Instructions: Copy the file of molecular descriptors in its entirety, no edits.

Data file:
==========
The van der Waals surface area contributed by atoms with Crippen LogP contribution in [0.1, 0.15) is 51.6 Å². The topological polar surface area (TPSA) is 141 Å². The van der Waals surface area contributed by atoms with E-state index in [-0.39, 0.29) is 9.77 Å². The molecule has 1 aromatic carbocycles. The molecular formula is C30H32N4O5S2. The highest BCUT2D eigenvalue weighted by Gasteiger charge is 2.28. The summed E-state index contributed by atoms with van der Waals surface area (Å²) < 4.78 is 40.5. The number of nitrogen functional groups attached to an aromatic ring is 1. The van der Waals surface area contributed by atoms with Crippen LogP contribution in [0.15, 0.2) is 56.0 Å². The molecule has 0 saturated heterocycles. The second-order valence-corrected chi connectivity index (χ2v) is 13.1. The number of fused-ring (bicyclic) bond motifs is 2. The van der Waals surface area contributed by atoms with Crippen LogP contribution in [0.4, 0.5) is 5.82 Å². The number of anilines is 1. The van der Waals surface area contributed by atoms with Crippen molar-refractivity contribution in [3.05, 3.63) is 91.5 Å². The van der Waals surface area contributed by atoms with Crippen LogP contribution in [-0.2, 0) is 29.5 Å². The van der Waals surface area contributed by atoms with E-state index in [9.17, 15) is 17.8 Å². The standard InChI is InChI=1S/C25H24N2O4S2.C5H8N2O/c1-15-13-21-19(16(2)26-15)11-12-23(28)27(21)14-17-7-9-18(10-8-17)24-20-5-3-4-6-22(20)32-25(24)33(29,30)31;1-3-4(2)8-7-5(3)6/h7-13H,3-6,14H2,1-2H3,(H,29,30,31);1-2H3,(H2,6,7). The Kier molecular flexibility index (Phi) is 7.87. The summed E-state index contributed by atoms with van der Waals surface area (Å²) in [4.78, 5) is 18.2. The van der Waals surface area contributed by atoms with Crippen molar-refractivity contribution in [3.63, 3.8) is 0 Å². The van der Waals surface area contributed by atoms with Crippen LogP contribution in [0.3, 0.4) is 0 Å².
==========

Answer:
The van der Waals surface area contributed by atoms with Crippen LogP contribution in [0.1, 0.15) is 51.6 Å². The topological polar surface area (TPSA) is 141 Å². The van der Waals surface area contributed by atoms with E-state index in [-0.39, 0.29) is 9.77 Å². The molecule has 1 aromatic carbocycles. The molecular formula is C30H32N4O5S2. The highest BCUT2D eigenvalue weighted by Gasteiger charge is 2.28. The summed E-state index contributed by atoms with van der Waals surface area (Å²) < 4.78 is 40.5. The number of nitrogen functional groups attached to an aromatic ring is 1. The van der Waals surface area contributed by atoms with Crippen LogP contribution in [0.15, 0.2) is 56.0 Å². The molecule has 0 saturated heterocycles. The second-order valence-corrected chi connectivity index (χ2v) is 13.1. The number of fused-ring (bicyclic) bond motifs is 2. The van der Waals surface area contributed by atoms with Crippen LogP contribution in [0.4, 0.5) is 5.82 Å². The number of anilines is 1. The van der Waals surface area contributed by atoms with Crippen molar-refractivity contribution in [3.05, 3.63) is 91.5 Å². The van der Waals surface area contributed by atoms with Crippen LogP contribution in [-0.2, 0) is 29.5 Å². The van der Waals surface area contributed by atoms with E-state index in [9.17, 15) is 17.8 Å². The standard InChI is InChI=1S/C25H24N2O4S2.C5H8N2O/c1-15-13-21-19(16(2)26-15)11-12-23(28)27(21)14-17-7-9-18(10-8-17)24-20-5-3-4-6-22(20)32-25(24)33(29,30)31;1-3-4(2)8-7-5(3)6/h7-13H,3-6,14H2,1-2H3,(H,29,30,31);1-2H3,(H2,6,7). The Kier molecular flexibility index (Phi) is 7.87. The summed E-state index contributed by atoms with van der Waals surface area (Å²) in [4.78, 5) is 18.2. The van der Waals surface area contributed by atoms with Crippen molar-refractivity contribution in [3.63, 3.8) is 0 Å². The van der Waals surface area contributed by atoms with Crippen LogP contribution in [0.3, 0.4) is 0 Å².